“This year’s antibiotic use and resistance symposium not only shed additional light on this often polarized topic but we identified common ground so a collective path forward that serves the best interests of all parties can be forged.”
The 170-plus symposium participants from across animal, human and environmental health heard a wealth of information, including the following 11 points:
- The science behind the emergence, amplification, persistence and transfer of antibiotic resistance is highly complex and open to misinterpretation and misuse. If you think you understand antimicrobial resistance, it hasn’t been explained properly.
- The extremely complex relationship between animal health, human health and environmental health is driven by two premises: 1) Antimicrobial resistance is a naturally occurring phenomenon that is present with or without the use of antimicrobials; and 2) Anytime an antibiotic enters the ecosystem, it contributes to the presence of antibiotic resistance.
- Antibiotic resistance is not just transferred from animals to humans; resistance is also transferred from humans to animals.
- Antibiotic resistance is not just a U.S. challenge; it’s an international issue that requires a strategic global One Health approach.
- Evaluating antimicrobial resistance involves balancing risks vs. needs while constantly recognizing the importance of maintaining an efficacious arsenal of human antibiotics.
- New tools that address food animal infectious diseases must be developed, whether they are in the field of prevention or new molecules for therapeutics.
- Research studies and findings are often viewed through different lenses. Individuals can look at the same study and obtain different interpretation of the results and what the study infers based on their own biases.
- Decisions should be based on science, and policy should be based on science. The question, however, is who decides what constitutes evidence that is considered when making those decisions and policies.
- Significant efforts are being led by the public health community to reduce inappropriate antibiotic prescribing in human health and reduce hospital-acquired infections. Agriculture needs to be open to change as well.
- Change will happen. Open dialogue must continue, with animal agriculture at the table or change will be drastic and by statute and will not be a deliberative policy change.
- Solving antibiotic resistance requires collaboration and raises the question “How does human medicine, environmental health and animal medicine work together to address antibiotic use and resistance?”.
You can hear and view “Bridging the Gap between Animal Health and Human Health” symposium presentations—PowerPoints® with voice-over—online within the next two weeks at www.animalagriculture.org. A White Paper summarizing the symposium will be released and available online around Dec. 31.
The National Institute for Animal Agriculture provides a forum for building consensus and advancing proactive solutions for animal agriculture—the beef, dairy, swine, sheep, goats, equine, poultry and aquaculture industries—and provides continuing education and communication linkages for animal agriculture professionals. NIAA is dedicated to programs that work toward the eradication of disease that pose risk to the health of animals, wildlife and humans; promote a safe and wholesome food supply for our nation and abroad; and promote best practices in environmental stewardship, animal health and well-being. NIAA members represent all facets of animal agriculture.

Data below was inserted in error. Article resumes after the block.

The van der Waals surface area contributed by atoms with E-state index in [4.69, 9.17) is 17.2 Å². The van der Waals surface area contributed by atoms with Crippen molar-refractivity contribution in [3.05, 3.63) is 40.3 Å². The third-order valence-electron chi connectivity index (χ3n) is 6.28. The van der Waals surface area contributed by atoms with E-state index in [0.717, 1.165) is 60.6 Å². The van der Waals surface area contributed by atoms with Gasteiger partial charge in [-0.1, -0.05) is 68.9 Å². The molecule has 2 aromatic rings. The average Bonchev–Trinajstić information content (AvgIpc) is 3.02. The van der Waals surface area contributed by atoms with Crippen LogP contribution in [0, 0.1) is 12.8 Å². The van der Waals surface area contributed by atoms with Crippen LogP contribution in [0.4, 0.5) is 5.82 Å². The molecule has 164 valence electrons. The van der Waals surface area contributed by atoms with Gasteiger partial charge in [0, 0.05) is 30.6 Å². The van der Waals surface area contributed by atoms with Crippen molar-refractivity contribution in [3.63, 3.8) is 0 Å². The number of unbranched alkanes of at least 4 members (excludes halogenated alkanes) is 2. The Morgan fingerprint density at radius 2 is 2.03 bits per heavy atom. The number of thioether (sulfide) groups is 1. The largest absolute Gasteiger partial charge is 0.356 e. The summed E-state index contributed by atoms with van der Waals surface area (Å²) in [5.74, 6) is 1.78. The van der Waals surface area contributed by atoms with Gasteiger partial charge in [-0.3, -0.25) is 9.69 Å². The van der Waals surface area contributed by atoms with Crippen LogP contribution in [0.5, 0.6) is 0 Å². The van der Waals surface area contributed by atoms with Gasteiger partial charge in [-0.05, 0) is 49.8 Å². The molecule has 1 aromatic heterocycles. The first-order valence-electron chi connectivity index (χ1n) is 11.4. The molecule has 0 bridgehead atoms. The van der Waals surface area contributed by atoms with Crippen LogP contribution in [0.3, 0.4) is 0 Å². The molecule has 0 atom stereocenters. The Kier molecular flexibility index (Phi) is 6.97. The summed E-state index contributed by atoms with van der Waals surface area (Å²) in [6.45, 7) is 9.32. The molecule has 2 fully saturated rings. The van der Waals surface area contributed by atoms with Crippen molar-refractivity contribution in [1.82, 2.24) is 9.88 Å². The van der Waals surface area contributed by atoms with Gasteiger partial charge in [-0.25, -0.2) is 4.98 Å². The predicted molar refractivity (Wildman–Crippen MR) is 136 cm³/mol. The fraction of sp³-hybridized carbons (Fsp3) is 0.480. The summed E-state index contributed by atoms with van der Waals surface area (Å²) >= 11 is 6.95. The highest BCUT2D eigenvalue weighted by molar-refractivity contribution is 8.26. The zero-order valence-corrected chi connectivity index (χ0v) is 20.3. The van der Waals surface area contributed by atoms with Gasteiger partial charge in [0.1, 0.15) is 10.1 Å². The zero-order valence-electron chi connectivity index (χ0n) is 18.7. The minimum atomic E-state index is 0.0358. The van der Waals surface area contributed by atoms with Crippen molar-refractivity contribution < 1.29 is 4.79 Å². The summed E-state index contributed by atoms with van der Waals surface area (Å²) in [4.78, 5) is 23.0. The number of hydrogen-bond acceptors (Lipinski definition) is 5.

Where does your favorite cut of steak come from?
During my #BigSkyMove, I had the opportunity to visit Manhattan, Kansas, specifically my friends Brandon and Jodi Oleen. Jodi works for the Kansas Pork Association and Brandon with one of the Beef Cattle units at Kansas State University. Talk about house divided when it comes to protein choices?!? Actually, Jodi is a big beef eater and Brandon loves his bacon, so all is well.
After driving for 8 hours into town, I jumped in the pickup with Brandon to do his afternoon cow chores (Yes, I am that guy who drives across 2 states to check cows!), before joining several friends in the area for a meal. I made the unfortunate decision to show up in MHK on Homecoming weekend. Our original plans to meet at Little Apple Brewery were scraped, but we were saved with a great meal at Rambler’s Steakhouse. Great food. Fun times.
I’ve been to several steakhouses and often times the menu has some sort of history and good reading. Ramblers has a sheet dedicated to showing where our favorite cuts of meat comes from.
I thought that was a pretty cool inclusion in the menu. I figure many folks want to know which steaks are the best choice as they’re sitting down for a meal. It also helps with a little AgFacts 101 to acquaint the steak a specific location on the animal. After a little searching, I found a more-detailed diagram for the location of our favorite cuts of beef.
There are several great places for a conversation about beef and steaks on social media.
- Reddit has it’s own stream of recipes and conversation about steaks. – /r/Steak
- Janeal Yancey is a meat scientist at the University of Arkansas and answers a lot of concern from moms on her blog – Mom At The Meat Counter. She’s also found easily on Twitter – @MeatCounterMom.
- Amy Sipes owns a family meat shop in Kentucky. She’s sure to tell you exactly what she thinks – @KYFarmersMatter.
- David Hayden is a fellow Oklahoma State alumnus and works in the meat industry, though he comes from a family farm background. He shares many great viewpoints on his blog, Farming America, as well as on Twitter – @DavidHayden7.
- The American Meat Institute makes some great resources available online for consumers wanting to learn more about where our meat comes from. I’ve shared before some of their videos from inside beef and pork slaughter facilities. Follow their blog and Twitter – @MeatAMI.
There are many more folks online discussing where our meat comes from. What resources do you utilize?